As most CB readers will know, the ‘new’ (as of 2008) conservation journal kid on the block that I co-edit, Conservation Letters, was ISI-listed this year. This allows us to examine our citation statistics and make some informed guesses about the journal’s Impact Factor that should be ascribed next year. Here are some stats:
- We published 31 articles in 5 issues in 2008, 37 articles in 6 issues in 2009, and so far 24 articles in 3 issues in 2010
- Most authors were from the USA (53), followed by Australia (28), UK (29), Canada (10), France (7) and South Africa (4)
- The published articles have received a total of 248 citations, with an average citation rate per article of 2.70
- The journal’s h-index = 8 (8 articles have been cited at least 8 times)
- The 31 articles published in 2008 have received thus far 180 citations (average of 5.81 citations per article)
- The top 10 most cited articles are (in descending order):
To project some sort of expected Impact Factor, we can look at a few ‘minimum’ scenarios. An Impact Factor is calculated as the number of citations accumulated in Year i+2 for articles published in Years i and i+1, divided by the number of citable articles published in Years i and i+1. So far there are 143 citations in 2010 for 68 articles published in 2008 & 2009, giving a ratio of 2.103.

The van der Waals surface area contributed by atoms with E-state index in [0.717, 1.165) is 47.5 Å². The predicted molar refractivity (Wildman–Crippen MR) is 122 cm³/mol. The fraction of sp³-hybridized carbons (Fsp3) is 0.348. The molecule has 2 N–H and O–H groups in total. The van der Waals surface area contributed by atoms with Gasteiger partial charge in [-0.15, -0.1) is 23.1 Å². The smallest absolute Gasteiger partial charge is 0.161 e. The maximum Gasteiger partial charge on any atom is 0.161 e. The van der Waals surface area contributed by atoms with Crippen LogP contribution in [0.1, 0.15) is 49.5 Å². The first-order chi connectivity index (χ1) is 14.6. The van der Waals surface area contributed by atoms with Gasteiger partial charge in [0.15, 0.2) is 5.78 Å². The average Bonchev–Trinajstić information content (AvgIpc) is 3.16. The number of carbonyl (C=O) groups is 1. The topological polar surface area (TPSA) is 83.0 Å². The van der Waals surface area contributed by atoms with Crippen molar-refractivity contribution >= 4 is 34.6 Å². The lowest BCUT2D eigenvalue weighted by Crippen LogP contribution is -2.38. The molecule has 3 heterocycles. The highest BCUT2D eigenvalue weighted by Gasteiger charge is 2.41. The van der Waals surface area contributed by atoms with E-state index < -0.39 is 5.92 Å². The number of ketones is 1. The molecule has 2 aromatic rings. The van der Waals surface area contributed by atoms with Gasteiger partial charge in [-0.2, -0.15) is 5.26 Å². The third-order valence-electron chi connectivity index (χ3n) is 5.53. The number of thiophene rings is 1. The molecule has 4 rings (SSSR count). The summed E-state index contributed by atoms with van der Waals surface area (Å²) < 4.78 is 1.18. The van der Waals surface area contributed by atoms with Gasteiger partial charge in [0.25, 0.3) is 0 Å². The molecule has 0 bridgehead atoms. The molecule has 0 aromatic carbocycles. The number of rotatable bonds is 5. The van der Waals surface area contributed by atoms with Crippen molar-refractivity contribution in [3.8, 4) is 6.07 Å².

Obviously more citations will occur in 2010, and there are questions about what actually constitutes a ‘citable work’, so the true Impact Factor will be > 2.103. If we use the citation rate in 2009 for 2008 articles, it works out to be around 2.7/article. This means we can expect a minimum total number of citations in 2010 for 2008 & 2009 articles of about 180 (it should be more than this), so the a minimum Impact Factor would be in the vicinity of 2.6 to 3.0. I therefore predict an inaugural Impact Factor > 3.0 for 2010 (due out in June 2011).
This is all pure speculation, mind, but it gives us a rough idea.